Diego Ploper, Hojoon X. Lee and Edward M. De Robertis
Dev. Biol. 352, 317-328 (2011)
In Xenopus, dorsal-ventral (D-V) patterning can self-regulate after embryo bisection. This is mediated by an extracellular network of proteins secreted by the dorsal and ventral centers of the gastrula. Different proteins of similar activity can be secreted at these two poles, but under opposite transcriptional control. Here we show that Crescent, a dorsal protein, can compensate for the loss of Sizzled, a ventral protein. Crescent is a secreted Frizzled-Related Protein (sFRP) known to regulate Wnt8 and Wnt11 activity. We now find that Crescent also regulates the BMP pathway. Crescent expression was increased by the BMP antagonist Chordin and repressed by BMP4, while the opposite was true for Sizzled. Crescent knock-down increased the expression of BMP target genes, and synergized with Sizzled morpholinos. Thus, Crescent loss-of-function is compensated by increased expression of its ventral counterpart Sizzled. Crescent overexpression dorsalized whole embryos but not ventral half-embryos, indicating that Crescent requires a dorsal component to exert its anti-BMP activity. Crescent protein lost its dorsalizing activity in Chordin-depleted embryos. When co-injected, Crescent and Chordin proteins greatly synergized in the dorsalization of Xenopus embryos. The molecular mechanism of these phenotypes is explained by the ability of Crescent to inhibit Tolloid metalloproteinases, which normally degrade Chordin. Enzyme kinetic studies showed that Crescent was a competitive inhibitor of Tolloid activity, which bound to Tolloid/BMP1 with a KD of 11 nM. In sum, Crescent is a new component of the D-V pathway, which functions as the dorsal counterpart of Sizzled, through the regulation of chordinases of the Tolloid family.
Model of the extracellular network of proteins that control D-V patterning. Crescent was shown here to be a component of the extracellular biochemical network that controls D-V patterning. Arrows in blue represent transcriptional regulation by BMPs, arrows in black symbolize direct protein-protein interactions, and the red arrows indicate flux of Chordin/ADMP/BMP from the dorsal toward the ventral side of the embryo. Each protein-protein interaction indicated here is supported by biochemical and embryological studies in Xenopus.
Edgar M. Pera and E. M. De Robertis
To determine the spectrum of secreted proteins that are present in the extracellular space of early Xenopus embryos, a direct secretion screen was performed. Surprisingly, 24% of previously identified bona fide secretory proteins corresponded to four secreted Wnt antagonists of the same family: frzb-1, sizzled, sfrp-2, and crescent. sfrp-2 and crescent are novel components of the growing cocktail of growth factor antagonists secreted by Spemann organizer cells in Xenopus. Crescent is first expressed at blastula, defining a deep endodermal region that may be homologous to the avian hypoblast. Unlike other members of this family of inhibitors, microinjection of crescent mRNA causes the development of cyclopic embryos, even though the amount of anterior neural tissue is normal. In crescent-injected embryos, studies with specific markers indicate that morphogenetic movements of the anterior midline are abnormal, resulting in a more posterior location of prechordal plate and ventral forebrain markers with respect to the developing eye field. The results are discussed in light of recent findings in zebrafish and Xenopus that suggest that Wnt signalling through non-canonical (non-catenin dependent) pathways plays a pivotal role in the regulation of morphogenetic movements.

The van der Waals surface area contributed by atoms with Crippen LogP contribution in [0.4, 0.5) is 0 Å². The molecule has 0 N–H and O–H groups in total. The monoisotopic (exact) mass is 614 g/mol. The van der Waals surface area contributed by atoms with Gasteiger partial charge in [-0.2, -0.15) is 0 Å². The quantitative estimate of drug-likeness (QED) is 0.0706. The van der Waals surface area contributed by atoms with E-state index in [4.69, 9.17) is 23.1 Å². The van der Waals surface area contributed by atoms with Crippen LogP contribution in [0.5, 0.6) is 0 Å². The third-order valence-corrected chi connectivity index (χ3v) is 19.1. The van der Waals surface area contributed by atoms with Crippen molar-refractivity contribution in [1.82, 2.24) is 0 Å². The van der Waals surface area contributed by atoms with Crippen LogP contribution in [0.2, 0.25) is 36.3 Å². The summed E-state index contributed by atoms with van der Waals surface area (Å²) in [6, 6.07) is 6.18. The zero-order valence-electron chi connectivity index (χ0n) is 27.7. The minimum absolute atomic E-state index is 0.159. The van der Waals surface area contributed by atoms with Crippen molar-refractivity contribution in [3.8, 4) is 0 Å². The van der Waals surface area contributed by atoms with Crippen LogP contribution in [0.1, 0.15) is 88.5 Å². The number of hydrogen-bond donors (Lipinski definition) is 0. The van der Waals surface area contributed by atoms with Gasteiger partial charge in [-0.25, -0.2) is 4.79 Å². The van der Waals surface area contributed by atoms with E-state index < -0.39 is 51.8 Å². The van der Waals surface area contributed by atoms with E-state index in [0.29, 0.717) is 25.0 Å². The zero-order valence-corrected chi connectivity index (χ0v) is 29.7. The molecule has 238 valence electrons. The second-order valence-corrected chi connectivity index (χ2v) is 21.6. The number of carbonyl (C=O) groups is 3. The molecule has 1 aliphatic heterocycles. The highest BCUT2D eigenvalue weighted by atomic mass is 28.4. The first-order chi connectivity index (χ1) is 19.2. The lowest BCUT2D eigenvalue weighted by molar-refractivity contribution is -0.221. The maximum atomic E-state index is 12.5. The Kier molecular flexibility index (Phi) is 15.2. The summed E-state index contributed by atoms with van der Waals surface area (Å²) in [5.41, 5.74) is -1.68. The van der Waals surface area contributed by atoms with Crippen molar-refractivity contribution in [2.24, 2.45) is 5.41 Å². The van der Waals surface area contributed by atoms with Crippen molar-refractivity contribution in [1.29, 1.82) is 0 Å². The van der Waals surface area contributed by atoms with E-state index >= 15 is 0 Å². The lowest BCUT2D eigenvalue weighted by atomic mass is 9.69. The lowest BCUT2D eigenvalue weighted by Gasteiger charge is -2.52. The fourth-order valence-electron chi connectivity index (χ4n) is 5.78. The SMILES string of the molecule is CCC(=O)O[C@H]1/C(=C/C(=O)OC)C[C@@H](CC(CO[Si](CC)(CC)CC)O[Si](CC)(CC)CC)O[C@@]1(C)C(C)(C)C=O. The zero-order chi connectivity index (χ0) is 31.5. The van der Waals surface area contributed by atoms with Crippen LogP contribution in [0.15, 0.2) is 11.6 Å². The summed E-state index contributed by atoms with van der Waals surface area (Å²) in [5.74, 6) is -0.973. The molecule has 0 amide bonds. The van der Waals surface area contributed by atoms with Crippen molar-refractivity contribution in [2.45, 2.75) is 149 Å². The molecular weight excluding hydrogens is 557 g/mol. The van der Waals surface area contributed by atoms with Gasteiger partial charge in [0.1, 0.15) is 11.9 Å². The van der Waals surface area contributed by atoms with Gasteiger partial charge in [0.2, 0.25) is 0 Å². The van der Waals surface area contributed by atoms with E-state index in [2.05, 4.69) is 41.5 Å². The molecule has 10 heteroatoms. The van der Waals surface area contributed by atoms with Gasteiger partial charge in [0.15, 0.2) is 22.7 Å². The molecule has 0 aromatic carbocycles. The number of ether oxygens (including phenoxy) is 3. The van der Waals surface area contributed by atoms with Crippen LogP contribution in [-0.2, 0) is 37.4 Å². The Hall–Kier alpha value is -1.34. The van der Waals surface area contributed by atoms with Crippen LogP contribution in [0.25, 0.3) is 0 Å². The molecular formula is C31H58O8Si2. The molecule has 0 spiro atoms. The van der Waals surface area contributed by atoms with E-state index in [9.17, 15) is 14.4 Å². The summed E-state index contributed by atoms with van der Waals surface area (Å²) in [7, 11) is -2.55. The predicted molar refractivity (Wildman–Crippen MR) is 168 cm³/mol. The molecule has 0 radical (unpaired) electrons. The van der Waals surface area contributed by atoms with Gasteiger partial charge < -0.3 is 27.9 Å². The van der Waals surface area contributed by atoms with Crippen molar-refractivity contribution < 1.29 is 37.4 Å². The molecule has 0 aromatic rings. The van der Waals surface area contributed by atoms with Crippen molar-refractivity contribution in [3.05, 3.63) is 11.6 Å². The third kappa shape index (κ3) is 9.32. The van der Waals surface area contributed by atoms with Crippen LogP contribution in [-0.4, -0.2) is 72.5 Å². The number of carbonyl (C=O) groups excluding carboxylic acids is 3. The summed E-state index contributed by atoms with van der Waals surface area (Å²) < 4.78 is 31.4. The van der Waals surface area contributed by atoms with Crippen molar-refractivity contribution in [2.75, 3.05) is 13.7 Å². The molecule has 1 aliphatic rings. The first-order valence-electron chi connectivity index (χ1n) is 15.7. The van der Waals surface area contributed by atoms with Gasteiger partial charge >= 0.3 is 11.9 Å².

|Fig. 1. Secretion cloning|
|Fig. 2. Primary protein structure of Crescent|
|Fig. 3. Expression of crescent, frzb-1, sfrp-2 and sizzled in Xenopus embryos by whole-mount in situ hybridization|
|Fig. 4. Dynamic expression of crescent during early Xenopus development|
|Fig. 5. Overexpression of crescent, but not of frzb-1, results in cyclopia|
|Fig. 6. Microinjection of crescent mRNA does not inhibit development of anterior neural structures|
|Fig. 7. Overexpression of crescent, but not of frzb-1 mRNA, perturbs the anterior extension of midline markers|
Peter Pfeffer, E. M. De Robertis and Izpisua-Belmonte, J.C.
Int. J. Dev. Biol. 41, 449-458 (1997)
We describe the isolation of a novel chicken gene that we have termed crescent, based on the most distinctive stage of its highly dynamic expression pattern during early embryogenesis. Crescent encodes a protein that in its N-terminal half shows the characteristic invariant 9 cysteine residues of the cysteine-rich domain (CRD) found in the Frizzled family of proteins, in Smoothened and in Collagen XVIII. The CRD of several Frizzled proteins have recently been shown to bind to Wg. Unlike Frizzled proteins, crescent does not contain a transmembrane domain and thus can not function as a receptor. Crescent expression is first found at stage XII (E-G&K) in the center of the area pellucida. On primitive streak formation, expression is detected in the entire anterior half of the area pellucida in the hypoblast layer. At maximal streak extension, crescent transcripts are localized primarily to the germinal crescent, where the primordial germ cells reside. During head process and head fold stages, crescent labels the anteriormost endodermal cells which will give rise to prospective foregut. With the commencement of somitogenesis, crescent expression rapidly wanes.